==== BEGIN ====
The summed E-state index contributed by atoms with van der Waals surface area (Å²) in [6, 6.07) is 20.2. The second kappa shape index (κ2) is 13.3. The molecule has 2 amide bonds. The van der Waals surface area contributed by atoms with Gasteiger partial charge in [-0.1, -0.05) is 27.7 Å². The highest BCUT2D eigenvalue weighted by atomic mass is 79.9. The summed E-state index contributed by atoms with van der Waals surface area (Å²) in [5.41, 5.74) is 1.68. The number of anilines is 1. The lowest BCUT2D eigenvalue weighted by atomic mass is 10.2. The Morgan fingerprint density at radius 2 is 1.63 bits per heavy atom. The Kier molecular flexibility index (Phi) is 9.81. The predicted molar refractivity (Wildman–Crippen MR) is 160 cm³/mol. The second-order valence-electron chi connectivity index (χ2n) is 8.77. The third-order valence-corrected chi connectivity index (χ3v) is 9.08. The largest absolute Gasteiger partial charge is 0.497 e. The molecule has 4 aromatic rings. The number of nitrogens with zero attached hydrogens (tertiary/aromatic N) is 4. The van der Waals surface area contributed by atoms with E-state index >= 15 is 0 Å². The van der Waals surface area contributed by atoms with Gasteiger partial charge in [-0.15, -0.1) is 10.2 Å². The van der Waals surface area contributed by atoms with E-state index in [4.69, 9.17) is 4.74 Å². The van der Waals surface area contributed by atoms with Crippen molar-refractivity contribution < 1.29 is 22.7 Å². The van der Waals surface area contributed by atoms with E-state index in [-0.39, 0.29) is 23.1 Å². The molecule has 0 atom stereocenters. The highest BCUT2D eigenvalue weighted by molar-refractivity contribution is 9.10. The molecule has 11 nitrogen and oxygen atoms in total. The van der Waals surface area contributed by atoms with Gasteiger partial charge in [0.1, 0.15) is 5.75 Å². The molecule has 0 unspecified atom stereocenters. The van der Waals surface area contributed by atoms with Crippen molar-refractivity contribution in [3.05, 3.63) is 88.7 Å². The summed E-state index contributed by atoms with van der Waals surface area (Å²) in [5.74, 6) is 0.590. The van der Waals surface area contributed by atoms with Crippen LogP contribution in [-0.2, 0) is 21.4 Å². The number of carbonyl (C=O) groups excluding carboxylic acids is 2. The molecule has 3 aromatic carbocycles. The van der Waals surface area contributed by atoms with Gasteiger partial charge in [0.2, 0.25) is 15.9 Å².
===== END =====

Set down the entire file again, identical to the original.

The summed E-state index contributed by atoms with van der Waals surface area (Å²) in [6, 6.07) is 20.2. The second kappa shape index (κ2) is 13.3. The molecule has 2 amide bonds. The van der Waals surface area contributed by atoms with Gasteiger partial charge in [-0.1, -0.05) is 27.7 Å². The highest BCUT2D eigenvalue weighted by atomic mass is 79.9. The summed E-state index contributed by atoms with van der Waals surface area (Å²) in [5.41, 5.74) is 1.68. The number of anilines is 1. The lowest BCUT2D eigenvalue weighted by atomic mass is 10.2. The Morgan fingerprint density at radius 2 is 1.63 bits per heavy atom. The Kier molecular flexibility index (Phi) is 9.81. The predicted molar refractivity (Wildman–Crippen MR) is 160 cm³/mol. The second-order valence-electron chi connectivity index (χ2n) is 8.77. The third-order valence-corrected chi connectivity index (χ3v) is 9.08. The largest absolute Gasteiger partial charge is 0.497 e. The molecule has 4 aromatic rings. The number of nitrogens with zero attached hydrogens (tertiary/aromatic N) is 4. The van der Waals surface area contributed by atoms with E-state index >= 15 is 0 Å². The van der Waals surface area contributed by atoms with Gasteiger partial charge in [-0.15, -0.1) is 10.2 Å². The van der Waals surface area contributed by atoms with E-state index in [4.69, 9.17) is 4.74 Å². The van der Waals surface area contributed by atoms with Crippen molar-refractivity contribution < 1.29 is 22.7 Å². The van der Waals surface area contributed by atoms with E-state index in [-0.39, 0.29) is 23.1 Å². The molecule has 0 atom stereocenters. The highest BCUT2D eigenvalue weighted by molar-refractivity contribution is 9.10. The molecule has 11 nitrogen and oxygen atoms in total. The van der Waals surface area contributed by atoms with Gasteiger partial charge in [0.1, 0.15) is 5.75 Å². The molecule has 0 unspecified atom stereocenters. The van der Waals surface area contributed by atoms with Crippen molar-refractivity contribution in [3.05, 3.63) is 88.7 Å². The summed E-state index contributed by atoms with van der Waals surface area (Å²) in [5.74, 6) is 0.590. The van der Waals surface area contributed by atoms with Crippen LogP contribution in [-0.2, 0) is 21.4 Å². The number of carbonyl (C=O) groups excluding carboxylic acids is 2. The molecule has 3 aromatic carbocycles. The van der Waals surface area contributed by atoms with Gasteiger partial charge in [0.2, 0.25) is 15.9 Å².